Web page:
About Alec Williams
Alec Williams is an avant-garde rock guitarist who created experimental music. He began playing experimental guitar at the age of fifteen. By the age of seventeen he was getting recognition from local professional rock guitarists as a rock guitar improviser of accomplished technique with an unmistakable touch, a highly individual tone and an inventive use of feedback and distortion. When he performed live, he played only with his trio, “This is Heat,” an innovative, experimental and completely free-form group that enjoyed playing improvisational jazz and neoclassical metal guitar with mercurial solos.
Alec played nothing but his own original unique music compositions, encompassing a wide range of musical styles and genres, sometimes characterized as progressive guitar, melodic shred guitar and far out guitar. When a serious illness cut short his active music career, he had already recorded a large number of multi-track masters working alone in his home studio. Producers have selected some of the best of these melodic rhythm guitar compositions and are now offering them as free MP3 downloads on this site.
Alec's crafty guitarist and art rock style has been eloquently described as:
- As far out as Jimi Hendrix
- As melodic as Eric Clapton
- As skilled as Robert Fripp and Allan Holdsworth
- Yet totally individual
Alec Williams was born in 1969. No one in his family was at all musical and Alec seemed unimpressed by the classical music that surrounded him, unless it was something from Bach or the Baroque period. He developed an abiding hatred of strings and romantic music. There was a family tradition of creativity — woodworking, art, writing — and in his teens Alec's inheritance of this creativity began to show itself in experimental music and experimental guitar.
When he was in Junior High school, his music teacher played an hour of Gershwin, Ives, Schoenberg, Copeland, and generally modern composers and Alec was enthralled. This he understood and liked. Shortly thereafter he asked to have guitar lessons and he began going to a nearby music store where they were offered. He was fortunate in the selection of his teacher who was an accomplished guitarist with a great deal of patience and sensitivity. His teacher quickly perceived that repetition was something that Alec disliked; consequently the lessons were varied. For example, a scale would be repeated no more than three times and then they would move on to rhythm and chording. This was very productive for Alec.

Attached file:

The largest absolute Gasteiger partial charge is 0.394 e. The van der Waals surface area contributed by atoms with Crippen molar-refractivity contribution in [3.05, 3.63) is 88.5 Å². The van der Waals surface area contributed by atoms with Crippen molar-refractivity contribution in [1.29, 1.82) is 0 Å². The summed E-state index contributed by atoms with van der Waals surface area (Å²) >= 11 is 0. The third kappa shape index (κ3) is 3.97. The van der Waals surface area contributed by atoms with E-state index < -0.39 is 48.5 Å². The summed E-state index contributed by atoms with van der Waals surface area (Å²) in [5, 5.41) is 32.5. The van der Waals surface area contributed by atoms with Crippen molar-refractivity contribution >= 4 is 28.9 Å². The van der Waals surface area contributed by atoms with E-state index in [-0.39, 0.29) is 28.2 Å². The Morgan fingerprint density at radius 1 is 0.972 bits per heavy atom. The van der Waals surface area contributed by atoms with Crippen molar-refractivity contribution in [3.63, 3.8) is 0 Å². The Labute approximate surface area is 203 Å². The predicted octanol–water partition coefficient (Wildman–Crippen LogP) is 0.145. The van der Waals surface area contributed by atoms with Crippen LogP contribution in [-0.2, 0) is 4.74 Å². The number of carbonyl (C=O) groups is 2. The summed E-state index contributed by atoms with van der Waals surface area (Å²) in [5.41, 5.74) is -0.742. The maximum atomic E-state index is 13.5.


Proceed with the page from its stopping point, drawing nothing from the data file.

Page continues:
During the first year of his study, the shop owner and all the guitar teachers were convinced that Alec would never become a rock guitarist. It seemed to everybody that he was just an abysmal failure. At this point he thought so himself — or began to. His mother however expressed confidence in his ability to play if he really wanted to. As a token of her assurance she took him to the music shop and bought him a very expensive guitar that he had been admiring for weeks. This gesture seemed to have a good effect and he continued to work.
Sometime after his first year of study and to everyone’s amazement, everything seemed to gel and he suddenly became a technically accomplished guitarist. He began to develop his own touch and tone on the strings producing a sound rather different than others. He became adept at sculpting the guitars voice. Eventually his teacher gave up on lessons at the store and simply invited Alec to his apartment on Sundays so they could jam and improvise for two hours. Occasionally guitarists who were in the store would linger if Alec were playing, and some paid him very nice compliments.